The Year of Spectacular Men is a coming of age indie film about Izzy Klein (Madelyn Deutch), a recent college grad struggling to have healthy, rewarding relationships with men, but gets a little help from her sister (Zoey Deutch) and grieving mother (Lea Thompson) in the wake of Izzy’s father’s suicide.
Madelyn and Zoey are sisters in real life and both are the daughters of actress Lea Thompson, who directed the film. I sat down with Madelyn to find out about her writing process what it’s like to have your mother directing you in a sex scene.
The first-time screenwriter describes writing the script as a “bizarre spiritual journey.” While she says it was the hardest thing she’s ever done, it was also confirmation that she had the brain of a writer. “After a lifetime of different creative ventures, this was the thing I was programmed to do. On one side, I thought ‘this is impossible’ but on the other side, I thought, ‘this makes the most sense.’”
Here are Madelyn Deutch’s 7 tips for first-time writers:
1. Get a mentor you trust.
While studying at the music conservatory at the New School in New York City, Deutch took an intro to screenwriting class during her last semester. “The universe is funny. Now looking back, I can see how influential this class was to me.”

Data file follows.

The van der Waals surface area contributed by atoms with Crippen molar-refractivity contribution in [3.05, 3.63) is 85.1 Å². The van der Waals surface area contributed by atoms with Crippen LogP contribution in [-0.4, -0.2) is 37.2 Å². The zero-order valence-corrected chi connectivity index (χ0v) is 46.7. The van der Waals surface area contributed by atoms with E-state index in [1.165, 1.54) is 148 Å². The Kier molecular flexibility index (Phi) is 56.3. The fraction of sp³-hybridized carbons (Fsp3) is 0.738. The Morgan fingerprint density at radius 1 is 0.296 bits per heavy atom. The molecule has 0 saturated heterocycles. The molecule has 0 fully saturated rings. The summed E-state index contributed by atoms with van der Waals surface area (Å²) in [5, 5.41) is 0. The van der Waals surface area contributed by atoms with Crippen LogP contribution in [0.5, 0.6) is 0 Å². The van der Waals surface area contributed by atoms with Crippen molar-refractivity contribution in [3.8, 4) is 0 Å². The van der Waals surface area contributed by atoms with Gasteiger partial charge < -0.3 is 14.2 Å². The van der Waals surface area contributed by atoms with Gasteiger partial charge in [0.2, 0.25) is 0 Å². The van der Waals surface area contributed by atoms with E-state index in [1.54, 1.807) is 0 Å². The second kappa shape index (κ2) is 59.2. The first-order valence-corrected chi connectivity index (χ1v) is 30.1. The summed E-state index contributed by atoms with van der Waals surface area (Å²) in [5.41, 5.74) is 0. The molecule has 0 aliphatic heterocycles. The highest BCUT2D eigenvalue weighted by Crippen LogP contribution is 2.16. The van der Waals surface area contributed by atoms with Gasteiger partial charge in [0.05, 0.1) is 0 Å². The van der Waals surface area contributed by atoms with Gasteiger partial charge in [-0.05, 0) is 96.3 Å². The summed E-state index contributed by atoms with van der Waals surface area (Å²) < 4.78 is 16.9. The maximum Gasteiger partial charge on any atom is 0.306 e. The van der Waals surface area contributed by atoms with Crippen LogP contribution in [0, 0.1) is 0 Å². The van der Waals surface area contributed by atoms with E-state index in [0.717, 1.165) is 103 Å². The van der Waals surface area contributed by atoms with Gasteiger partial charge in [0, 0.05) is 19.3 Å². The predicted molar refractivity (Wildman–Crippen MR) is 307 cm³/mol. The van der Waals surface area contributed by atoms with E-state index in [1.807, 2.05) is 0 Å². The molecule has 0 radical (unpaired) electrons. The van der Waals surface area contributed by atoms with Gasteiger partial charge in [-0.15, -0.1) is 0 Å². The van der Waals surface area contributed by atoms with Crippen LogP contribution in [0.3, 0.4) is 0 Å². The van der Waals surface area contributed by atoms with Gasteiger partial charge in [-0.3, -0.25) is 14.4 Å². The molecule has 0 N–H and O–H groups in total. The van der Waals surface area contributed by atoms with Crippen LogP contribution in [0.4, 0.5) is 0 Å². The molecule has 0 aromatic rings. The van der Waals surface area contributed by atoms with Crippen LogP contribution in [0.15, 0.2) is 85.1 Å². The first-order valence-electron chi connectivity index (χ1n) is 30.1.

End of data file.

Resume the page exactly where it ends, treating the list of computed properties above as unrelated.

Deutch studied the basic three-act structure, but credits her teacher, Jon Danziger, for making the screenwriting process seem accessible. “He didn’t try to make screenwriting a mystical beast in a forest that you have to hunt down and drink its blood. He said, ‘Go watch a movie you like and write down all the details that you think are pertinent about it. Then write a movie using all those same details. So I did that 100%! It’s an amazing place to start.”
2. Keep at it at least 20 minutes a day.
Deutch also took some advice from one of her favorite musicians. “ I remember she was so frustrated with all her professors in college and she said, ‘I just wish that they would tell people if you just did something for twenty minutes every day, eventually you’d get good at it.’ That’s how screenwriting felt to me. I thought if I just sit in this chair, eventually, the script will get finished and eventually, maybe it will be okay. That was the thing that got me through.”
3. The thing to remember about sex scenes…
Deutch says she planned from the beginning to have her mother direct the film, so I had to ask what it was like during the multiple sex scenes to have her mom telling her what to do.
“Two of them were not hard. But I do have to say the guys were so respectful and amazing, so generous. So they were the ones freaking out, not me. I talk to my mom about everything. But they were like, ‘Oh my God, it’s Lea Thompson!’
But the most important thing about a sex scene is that it’s a scene. Otherwise it doesn’t need to be there, right? So something is happening in that scene, we’re furthering the story, we’re furthering the character. So all the sex scenes feel like real scenes.
But Deutch admits it was awkward filming them in front of her mom.
“So the physical aspect of it was weird. But the hard part of doing those sex scenes was trying to be really focused on what we were doing to further the story and making sure we weren’t getting distracted by the fact that it was awkward. It’s personal, but I made big choices about those sex scenes.”